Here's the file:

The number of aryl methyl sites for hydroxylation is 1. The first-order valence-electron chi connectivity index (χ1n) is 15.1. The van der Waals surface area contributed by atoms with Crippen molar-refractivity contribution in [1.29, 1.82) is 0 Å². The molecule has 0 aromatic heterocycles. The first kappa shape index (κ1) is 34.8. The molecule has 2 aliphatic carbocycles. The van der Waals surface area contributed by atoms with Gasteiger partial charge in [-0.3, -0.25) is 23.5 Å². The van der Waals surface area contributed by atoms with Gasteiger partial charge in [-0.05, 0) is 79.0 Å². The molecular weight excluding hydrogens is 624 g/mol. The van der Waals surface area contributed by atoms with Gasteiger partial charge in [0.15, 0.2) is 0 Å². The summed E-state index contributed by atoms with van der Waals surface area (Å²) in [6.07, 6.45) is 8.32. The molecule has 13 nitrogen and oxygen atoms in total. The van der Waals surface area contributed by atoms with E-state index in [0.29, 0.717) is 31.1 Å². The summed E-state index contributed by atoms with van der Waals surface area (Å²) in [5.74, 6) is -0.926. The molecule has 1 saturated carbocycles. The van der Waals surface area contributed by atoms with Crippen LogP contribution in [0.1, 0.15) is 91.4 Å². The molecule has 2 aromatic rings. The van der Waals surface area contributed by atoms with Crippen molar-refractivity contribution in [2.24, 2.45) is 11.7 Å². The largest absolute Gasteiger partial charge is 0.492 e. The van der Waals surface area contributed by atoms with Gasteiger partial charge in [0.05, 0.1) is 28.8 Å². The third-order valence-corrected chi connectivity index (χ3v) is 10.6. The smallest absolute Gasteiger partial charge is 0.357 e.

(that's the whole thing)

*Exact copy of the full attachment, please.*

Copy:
The number of aryl methyl sites for hydroxylation is 1. The first-order valence-electron chi connectivity index (χ1n) is 15.1. The van der Waals surface area contributed by atoms with Crippen molar-refractivity contribution in [1.29, 1.82) is 0 Å². The molecule has 0 aromatic heterocycles. The first kappa shape index (κ1) is 34.8. The molecule has 2 aliphatic carbocycles. The van der Waals surface area contributed by atoms with Gasteiger partial charge in [-0.3, -0.25) is 23.5 Å². The van der Waals surface area contributed by atoms with Gasteiger partial charge in [-0.05, 0) is 79.0 Å². The molecular weight excluding hydrogens is 624 g/mol. The van der Waals surface area contributed by atoms with Gasteiger partial charge in [0.15, 0.2) is 0 Å². The summed E-state index contributed by atoms with van der Waals surface area (Å²) in [6.07, 6.45) is 8.32. The molecule has 13 nitrogen and oxygen atoms in total. The van der Waals surface area contributed by atoms with E-state index in [0.29, 0.717) is 31.1 Å². The summed E-state index contributed by atoms with van der Waals surface area (Å²) in [5.74, 6) is -0.926. The molecule has 1 saturated carbocycles. The van der Waals surface area contributed by atoms with Crippen LogP contribution in [0.1, 0.15) is 91.4 Å². The molecule has 2 aromatic rings. The van der Waals surface area contributed by atoms with Crippen molar-refractivity contribution in [2.24, 2.45) is 11.7 Å². The largest absolute Gasteiger partial charge is 0.492 e. The van der Waals surface area contributed by atoms with Gasteiger partial charge in [0.05, 0.1) is 28.8 Å². The third-order valence-corrected chi connectivity index (χ3v) is 10.6. The smallest absolute Gasteiger partial charge is 0.357 e.